“If you do not take a flight yourself or cancel it, you are not entitled to a refund of the full fare, but you are entitled to a refund of taxes and fees, the ancillary costs of the flight,” explains Christopher Wekel. These would also only be incurred by the airline if you actually fly with them. “German case law clearly states that in such cases these ancillary costs must be reimbursed. It’s just that hardly anyone knows that. And that’s exactly what the airlines are counting on,” Wekel continues.
Ticket refunds: The penny stocks for legal tech startups
The commission that Ersatz-Pilot retains on the new ticket refund product is even lower, up to a maximum of 20 percent, than on flight cancellations or delays. However, since only the ancillary costs are involved here, the amounts are also significantly lower overall. “For each flight from Germany, it’s about 30 euros per person on average,” says Christopher Wekel. In the meantime, he says, this product is responsible for a large part of the company’s sales. And that’s also because, according to the founders, they are currently the only provider in Germany. Rightnow, for example, has currently paused its service, stating on its website that “high demand and various complications in the flight industry lead to delays in processing. Unfortunately, this means we can no longer meet our service standards.”
But how can a company with comparatively low commissions on small amounts build what it claims is a profitable business model? According to Julian Voss, this only works with the automation of many processes. “This is possible, for example, through causal relationships legally, but of course technically as well,” says the founder. “That’s our asset: We keep optimizing technically, and as a result have fewer posts to process individual cases more and more automatically.” In the background, various databases would be used to immediately calculate the amount of saved taxes and fees and thus also refund claims for each flight.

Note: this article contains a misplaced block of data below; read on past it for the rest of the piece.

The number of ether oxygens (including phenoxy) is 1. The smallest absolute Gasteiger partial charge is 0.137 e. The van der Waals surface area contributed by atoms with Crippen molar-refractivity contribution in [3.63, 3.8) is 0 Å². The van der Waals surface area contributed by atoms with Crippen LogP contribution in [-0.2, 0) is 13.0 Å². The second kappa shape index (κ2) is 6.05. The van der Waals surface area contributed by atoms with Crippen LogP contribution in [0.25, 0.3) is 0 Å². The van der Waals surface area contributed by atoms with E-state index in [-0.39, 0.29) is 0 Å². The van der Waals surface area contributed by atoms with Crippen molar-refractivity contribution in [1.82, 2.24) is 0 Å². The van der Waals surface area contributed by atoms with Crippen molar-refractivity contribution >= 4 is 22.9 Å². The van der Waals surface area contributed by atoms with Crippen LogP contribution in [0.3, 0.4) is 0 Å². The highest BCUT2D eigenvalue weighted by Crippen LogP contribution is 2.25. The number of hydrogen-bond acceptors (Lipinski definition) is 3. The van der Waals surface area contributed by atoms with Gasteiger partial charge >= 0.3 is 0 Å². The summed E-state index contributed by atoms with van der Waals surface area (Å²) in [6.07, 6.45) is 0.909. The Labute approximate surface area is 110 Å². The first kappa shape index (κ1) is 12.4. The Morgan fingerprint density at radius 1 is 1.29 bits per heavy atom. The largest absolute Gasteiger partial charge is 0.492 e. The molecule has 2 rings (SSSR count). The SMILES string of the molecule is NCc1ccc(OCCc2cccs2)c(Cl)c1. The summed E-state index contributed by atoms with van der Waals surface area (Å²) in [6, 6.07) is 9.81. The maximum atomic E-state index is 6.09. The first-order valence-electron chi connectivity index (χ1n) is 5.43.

Content marketing takes them to number 1 on Google
And there’s another lever that helps enable the low margins: content marketing. “We couldn’t afford to buy customers through performance marketing at all. That’s why we look for cheaper alternatives,” reveals Christopher Wekel. This, he says, is also the reason for slower growth than with the partly highly financed competition, but then also ensures in part presumably quite worthwhile placement in Google’s search results list.
For the important keywords “ryanair flug cancel,” “ryanair cancel” and “ryanair cancellation,” Ersatz-Pilot currently ranks first—ahead of its competitors and Ryanair itself. Ersatz-Pilot ranks in the top three on corresponding keyword combinations to other airlines such as Lufthansa and Ryanair rival Easyjet. “SEO is definitely the primary channel. We acquire at least 80 percent of our new customers via SEO,” says Christopher Wekel. Accordingly, it has a positive effect when keywords such as Ryanair move from second to first place. Especially since Ryanair is currently the airline that handles the most cases, followed by other low-cost airlines such as Wizz and Easyjet.
Growth and the product pipe
Ersatz-Pilot plans to process 10,000 claims this year, with fewer than ten employees (converted into full-time positions), consisting primarily of student trainees. The young startup declined to provide specifics regarding revenue. However, the reimbursement product is expected to account for the majority of sales. Due to the low margin on low amounts, it is reasonable to assume that Ersatz-Pilot is in the low to mid six-figure revenue range.
“I estimate that we currently cover only one percent of this market volume. The growth potential is gigantic,” says Christopher Wekel. Over the next three to five years, the startup plans a tenfold increase. Among other things, the next product, which will probably be launched in the fall, should help them chug along towards this goal: compensation for train delays and refunds for unused train tickets. “The structure and claim is the same. That means we will be able to educate people here as well,” says Julian Voss. Until then, the two founders are not putting any pressure on themselves. “We are happy to be underestimated,” says Voss.